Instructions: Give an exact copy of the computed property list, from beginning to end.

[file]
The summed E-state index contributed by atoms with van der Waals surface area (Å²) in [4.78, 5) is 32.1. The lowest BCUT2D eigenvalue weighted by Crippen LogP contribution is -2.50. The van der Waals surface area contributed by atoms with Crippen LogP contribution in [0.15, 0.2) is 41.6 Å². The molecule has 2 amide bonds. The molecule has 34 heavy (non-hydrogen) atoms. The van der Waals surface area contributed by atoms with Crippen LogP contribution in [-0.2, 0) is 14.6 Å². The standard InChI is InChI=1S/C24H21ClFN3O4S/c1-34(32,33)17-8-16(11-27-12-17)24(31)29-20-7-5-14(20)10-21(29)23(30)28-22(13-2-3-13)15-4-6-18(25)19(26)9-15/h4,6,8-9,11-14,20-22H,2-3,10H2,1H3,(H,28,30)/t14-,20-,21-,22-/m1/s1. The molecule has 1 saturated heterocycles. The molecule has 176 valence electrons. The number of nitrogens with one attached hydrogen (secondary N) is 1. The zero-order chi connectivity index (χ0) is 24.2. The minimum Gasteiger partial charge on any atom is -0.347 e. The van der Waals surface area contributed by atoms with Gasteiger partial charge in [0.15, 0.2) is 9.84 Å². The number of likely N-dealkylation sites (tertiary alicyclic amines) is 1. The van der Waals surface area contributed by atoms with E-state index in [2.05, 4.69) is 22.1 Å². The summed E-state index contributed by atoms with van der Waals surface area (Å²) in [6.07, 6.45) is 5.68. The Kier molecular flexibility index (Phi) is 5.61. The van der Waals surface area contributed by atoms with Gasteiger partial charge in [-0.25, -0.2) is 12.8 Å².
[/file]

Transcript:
The summed E-state index contributed by atoms with van der Waals surface area (Å²) in [4.78, 5) is 32.1. The lowest BCUT2D eigenvalue weighted by Crippen LogP contribution is -2.50. The van der Waals surface area contributed by atoms with Crippen LogP contribution in [0.15, 0.2) is 41.6 Å². The molecule has 2 amide bonds. The molecule has 34 heavy (non-hydrogen) atoms. The van der Waals surface area contributed by atoms with Crippen LogP contribution in [-0.2, 0) is 14.6 Å². The standard InChI is InChI=1S/C24H21ClFN3O4S/c1-34(32,33)17-8-16(11-27-12-17)24(31)29-20-7-5-14(20)10-21(29)23(30)28-22(13-2-3-13)15-4-6-18(25)19(26)9-15/h4,6,8-9,11-14,20-22H,2-3,10H2,1H3,(H,28,30)/t14-,20-,21-,22-/m1/s1. The molecule has 1 saturated heterocycles. The molecule has 176 valence electrons. The number of nitrogens with one attached hydrogen (secondary N) is 1. The zero-order chi connectivity index (χ0) is 24.2. The minimum Gasteiger partial charge on any atom is -0.347 e. The van der Waals surface area contributed by atoms with Gasteiger partial charge in [0.15, 0.2) is 9.84 Å². The number of likely N-dealkylation sites (tertiary alicyclic amines) is 1. The van der Waals surface area contributed by atoms with E-state index in [2.05, 4.69) is 22.1 Å². The summed E-state index contributed by atoms with van der Waals surface area (Å²) in [6.07, 6.45) is 5.68. The Kier molecular flexibility index (Phi) is 5.61. The van der Waals surface area contributed by atoms with Gasteiger partial charge in [-0.25, -0.2) is 12.8 Å².